Mar 22 2016

When Should You Tell Your Child That She has Celiac Disease? …Right Away, Duh!

Published by at 8:15 am under Celiac,Gluten Free

Mother and baby elephant

Did a mother do the right thing by hiding her daughter’s celiac disease diagnosis? Photo via VisualHunt.com

In the first paragraph of her article published in the Washington Post on Feb 8, Susan Stillman explains, “…there are times when I feel like a little less knowledge never hurt anybody.” Sure, I’ll give her that. I really don’t want to know the full details of my dad’s colonoscopy or how many calories are in the meal I just ate at the Cheesecake Factory. However, certain knowledge is kind of important to know, such as the fact that you have a serious medical condition that could eventually kill you if you stick with your current diet.

The title of Susan’s article is, “How I told my happy, healthy daughter about her medical diagnosis.” This title is mostly a lie, because Susan spends a majority of the article explaining how she actually didn’t want to deal with telling her 11-year-old daughter about the diagnosis. What did her daughter have? Celiac disease, a condition where the consumption of gluten slowly destroys the lining of the small intestine.

Just to be perfectly clear, if Susan had done even minimal research on the disease, she would have discovered that gluten can seriously harm the small intestine of a person with celiac disease even if they are asymptomatic, like her daughter. Perhaps she may have also run across the countless stories of adults who suffered for years with horrifying symptoms, like terrible stomach cramps, constant diarrhea, severe anemia, exhaustion, and malnutrition before FINALLY getting a diagnosis of celiac disease.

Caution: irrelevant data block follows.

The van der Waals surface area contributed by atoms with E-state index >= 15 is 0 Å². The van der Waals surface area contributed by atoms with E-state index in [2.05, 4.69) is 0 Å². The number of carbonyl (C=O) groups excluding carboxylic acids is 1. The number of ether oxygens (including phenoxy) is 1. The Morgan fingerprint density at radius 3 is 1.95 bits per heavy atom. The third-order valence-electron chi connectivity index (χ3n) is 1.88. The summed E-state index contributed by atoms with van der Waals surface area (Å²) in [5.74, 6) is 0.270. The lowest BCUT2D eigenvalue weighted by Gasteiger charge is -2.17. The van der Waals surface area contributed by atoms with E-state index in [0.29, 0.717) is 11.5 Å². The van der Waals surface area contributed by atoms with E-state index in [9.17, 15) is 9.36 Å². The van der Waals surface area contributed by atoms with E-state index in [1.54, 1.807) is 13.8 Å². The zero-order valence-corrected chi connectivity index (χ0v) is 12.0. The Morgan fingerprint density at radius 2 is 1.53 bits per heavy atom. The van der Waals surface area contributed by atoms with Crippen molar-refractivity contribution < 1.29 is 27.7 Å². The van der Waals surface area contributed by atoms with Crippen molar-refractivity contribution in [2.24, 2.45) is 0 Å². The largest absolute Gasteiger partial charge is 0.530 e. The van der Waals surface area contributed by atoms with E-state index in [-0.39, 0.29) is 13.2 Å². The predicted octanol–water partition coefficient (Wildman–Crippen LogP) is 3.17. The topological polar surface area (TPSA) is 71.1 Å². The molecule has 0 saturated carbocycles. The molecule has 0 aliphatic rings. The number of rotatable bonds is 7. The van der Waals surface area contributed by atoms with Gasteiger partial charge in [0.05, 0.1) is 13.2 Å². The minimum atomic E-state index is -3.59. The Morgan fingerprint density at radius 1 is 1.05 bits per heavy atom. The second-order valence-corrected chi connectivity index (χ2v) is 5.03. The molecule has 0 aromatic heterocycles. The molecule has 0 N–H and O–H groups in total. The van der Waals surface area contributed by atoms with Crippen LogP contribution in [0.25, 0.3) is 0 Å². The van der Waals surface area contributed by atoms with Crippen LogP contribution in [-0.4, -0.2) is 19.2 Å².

Anyone who has had to suffer the symptoms of celiac disease and struggled for years before receiving a diagnosis would have considered it a blessing to learn their diagnosis as a child. Susan, on the other hand, only considers it to be an inconvenience, mostly for herself. She writes, “Countless well meaning people tried to console me…I appreciate people’s kindness, but the truth was, I didn’t want to deal with it.”

Ignorance is NOT Bliss

It may have been easier for me to feel sympathy for Susan if she could reasonably claim ignorance, but then she had to go and write this:

“My husband runs an association of gastroenterologists and I told him, ‘I want you to search far and wide and find me a doctor who says we can blow this off. Our child is perfectly healthy and asymptomatic.’ I had no such luck. They told us that while children with celiac who eat gluten can appear to be fine, doing so continuously can cause damage in the longer-term…”

Susan has no excuse for keeping this diagnosis from her daughter (who is not healthy, by the way, if she is celiac and eating a gluten-rich diet). Yet, defying all wisdom, professional medical advice, and her duty as a parent, she withholds the information while her daughter is at summer camp and then during a subsequent family vacation. Only several weeks after the diagnosis when her daughter actually asks her about the results of all the tests, Susan finally fesses up.

Don’t Withhold Vital Medical Information From Your Children!

This should really go without saying, but less knowledge CAN hurt somebody if that knowledge is the diagnosis of a serious condition. As a parent, it is your duty and obligation to care for your children, and that includes steering them away from harmful behavior even if they aren’t showing severe symptoms right away. After all, I bet Susan wouldn’t let her 11-year-old daughter take up smoking, right?

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